Background: The emergence and spread of multidrug-resistant (MDR) bacteria have become a major threat to public and environmental health because they limit treatment options against infections. Fomites have been implicated in the spread of pathogenic and resistant bacteria, making them an important source of disease. This study was carried out to determine the frequency and characteristics of resistant bacteria linked with environmental fomites in a tertiary institution in Nigeria as part of global efforts to provide information to contain the spread of antimicrobial resistance.
Methods: 300 swab samples, determined by factorial design, were aseptically collected from 10 fomites in 10 locations in three different facilities at Obafemi Awolowo University, Nigeria, and transported to the laboratory for processing. The isolates were identified by standard procedure and the MicrobactTM identification kit. The susceptibility profile of the isolates was determined using Kirby-Bauer disc diffusion technique. MDR bacteria were examined for the presence of plasmids using the alkali lysis method, and plasmid-mediated quinolone resistance, extended-spectrum beta-lactamase, and methicillin resistance genes by polymerase chain reaction.
Results: 89 diverse bacteria were isolated from fomites in the study environment. Staphylococcus aureus (49.4%) predominated among the bacteria, followed by Staphylococcus saprophyticus (10.1%), Providencia stuartti (5.6%), Proteus vulgaris (4.5%), and Acinetobacter baumannii (3.4%). The isolates were commonly (84%-100%) resistant to ceftazidime, cefuroxime, and augmentin, while the least (8%-12.5%) resistance was to ciprofloxacin, amikacin, meropenem, and streptomycin. 58 (65.2%) isolates were MDR, and the majority (27.6%) were isolated from floors. 47 (81%) MDR isolates harbored plasmids, with their molecular weights between 2.697 kbp and 4.011 kbp. mecA, TEM, and OqXAB resistance genes were detected in S. aureus, P. stuarttii, Pseudomonas sp, and K. oxytoca.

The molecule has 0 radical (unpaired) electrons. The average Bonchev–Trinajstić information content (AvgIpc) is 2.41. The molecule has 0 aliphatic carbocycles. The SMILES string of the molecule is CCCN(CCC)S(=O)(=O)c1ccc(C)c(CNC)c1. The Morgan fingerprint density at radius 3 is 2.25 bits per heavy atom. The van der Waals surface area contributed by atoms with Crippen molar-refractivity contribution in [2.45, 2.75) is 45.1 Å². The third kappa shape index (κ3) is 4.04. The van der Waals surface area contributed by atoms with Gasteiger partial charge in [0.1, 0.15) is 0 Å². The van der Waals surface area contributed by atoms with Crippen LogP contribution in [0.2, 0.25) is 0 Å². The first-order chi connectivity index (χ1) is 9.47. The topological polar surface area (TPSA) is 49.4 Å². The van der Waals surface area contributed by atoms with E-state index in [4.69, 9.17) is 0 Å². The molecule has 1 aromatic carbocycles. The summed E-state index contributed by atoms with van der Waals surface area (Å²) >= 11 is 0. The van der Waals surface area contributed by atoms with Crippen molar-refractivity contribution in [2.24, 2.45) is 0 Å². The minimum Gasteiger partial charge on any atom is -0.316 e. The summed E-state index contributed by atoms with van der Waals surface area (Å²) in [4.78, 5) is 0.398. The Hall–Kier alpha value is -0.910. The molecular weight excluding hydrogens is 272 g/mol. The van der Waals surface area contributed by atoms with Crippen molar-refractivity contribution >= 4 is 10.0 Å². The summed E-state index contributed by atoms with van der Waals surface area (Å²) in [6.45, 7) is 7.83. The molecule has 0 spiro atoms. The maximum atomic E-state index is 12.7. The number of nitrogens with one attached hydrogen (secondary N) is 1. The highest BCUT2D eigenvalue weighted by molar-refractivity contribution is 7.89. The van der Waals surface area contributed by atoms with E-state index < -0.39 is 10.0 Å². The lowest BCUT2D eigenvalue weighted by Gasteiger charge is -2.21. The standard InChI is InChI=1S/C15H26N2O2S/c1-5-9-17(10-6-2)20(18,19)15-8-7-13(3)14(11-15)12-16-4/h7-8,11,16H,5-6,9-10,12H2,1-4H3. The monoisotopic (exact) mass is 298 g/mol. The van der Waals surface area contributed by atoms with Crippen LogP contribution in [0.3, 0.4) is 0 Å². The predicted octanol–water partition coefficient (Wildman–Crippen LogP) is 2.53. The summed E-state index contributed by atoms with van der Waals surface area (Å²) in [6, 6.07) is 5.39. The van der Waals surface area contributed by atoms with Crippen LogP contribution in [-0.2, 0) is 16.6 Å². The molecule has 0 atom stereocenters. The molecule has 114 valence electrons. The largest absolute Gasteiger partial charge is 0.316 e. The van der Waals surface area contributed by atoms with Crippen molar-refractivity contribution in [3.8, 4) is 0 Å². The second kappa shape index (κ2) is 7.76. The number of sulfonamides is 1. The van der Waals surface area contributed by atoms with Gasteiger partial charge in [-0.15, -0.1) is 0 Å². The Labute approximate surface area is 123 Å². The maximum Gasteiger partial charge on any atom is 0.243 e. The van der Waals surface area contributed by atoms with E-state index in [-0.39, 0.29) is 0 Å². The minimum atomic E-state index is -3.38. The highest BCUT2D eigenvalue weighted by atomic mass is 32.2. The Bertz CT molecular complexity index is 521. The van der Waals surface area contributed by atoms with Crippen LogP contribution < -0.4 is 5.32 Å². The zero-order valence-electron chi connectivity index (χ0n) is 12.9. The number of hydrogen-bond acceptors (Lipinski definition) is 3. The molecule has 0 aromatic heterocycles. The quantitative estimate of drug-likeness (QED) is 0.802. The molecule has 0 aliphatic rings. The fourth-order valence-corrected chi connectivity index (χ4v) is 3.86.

Conclusions: This study has shown that fomites in the sampled locations are potential reservoirs for MDR bacteria, and may serve as sources of their transmission, thereby posing a threat to public health. Therefore, appropriate sanitary measures are required to prevent any potential cross-contamination. In addition, it is imperative to regularly survey environments for bacterial contamination to increase community awareness and education regarding hygiene standards.
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Article Type: Original Article
J CONTEMP STUD EPIDEMIOL PUBLIC HEALTH, 2023, Volume 4, Issue 2, Article No: ep23006
Publication date: 01 Apr 2023
Online publication date: 29 Mar 2023
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